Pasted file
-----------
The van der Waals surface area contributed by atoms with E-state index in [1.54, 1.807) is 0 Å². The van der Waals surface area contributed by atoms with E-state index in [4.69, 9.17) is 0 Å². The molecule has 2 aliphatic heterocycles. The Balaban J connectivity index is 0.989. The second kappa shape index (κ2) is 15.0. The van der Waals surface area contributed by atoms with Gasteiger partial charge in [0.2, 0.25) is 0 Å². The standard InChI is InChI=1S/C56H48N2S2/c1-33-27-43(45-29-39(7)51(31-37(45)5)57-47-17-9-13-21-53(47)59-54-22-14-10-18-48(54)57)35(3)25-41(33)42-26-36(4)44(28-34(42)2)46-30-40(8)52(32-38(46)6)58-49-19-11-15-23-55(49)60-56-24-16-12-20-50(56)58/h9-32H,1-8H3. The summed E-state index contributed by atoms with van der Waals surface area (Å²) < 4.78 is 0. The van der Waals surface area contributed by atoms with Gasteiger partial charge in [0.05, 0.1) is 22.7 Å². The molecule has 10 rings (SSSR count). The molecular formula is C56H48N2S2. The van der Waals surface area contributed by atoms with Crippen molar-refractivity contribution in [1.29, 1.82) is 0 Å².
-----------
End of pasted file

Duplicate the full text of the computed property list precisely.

The van der Waals surface area contributed by atoms with E-state index in [1.54, 1.807) is 0 Å². The van der Waals surface area contributed by atoms with E-state index in [4.69, 9.17) is 0 Å². The molecule has 2 aliphatic heterocycles. The Balaban J connectivity index is 0.989. The second kappa shape index (κ2) is 15.0. The van der Waals surface area contributed by atoms with Gasteiger partial charge in [0.2, 0.25) is 0 Å². The standard InChI is InChI=1S/C56H48N2S2/c1-33-27-43(45-29-39(7)51(31-37(45)5)57-47-17-9-13-21-53(47)59-54-22-14-10-18-48(54)57)35(3)25-41(33)42-26-36(4)44(28-34(42)2)46-30-40(8)52(32-38(46)6)58-49-19-11-15-23-55(49)60-56-24-16-12-20-50(56)58/h9-32H,1-8H3. The summed E-state index contributed by atoms with van der Waals surface area (Å²) < 4.78 is 0. The van der Waals surface area contributed by atoms with Gasteiger partial charge in [0.05, 0.1) is 22.7 Å². The molecule has 10 rings (SSSR count). The molecular formula is C56H48N2S2. The van der Waals surface area contributed by atoms with Crippen molar-refractivity contribution in [1.29, 1.82) is 0 Å².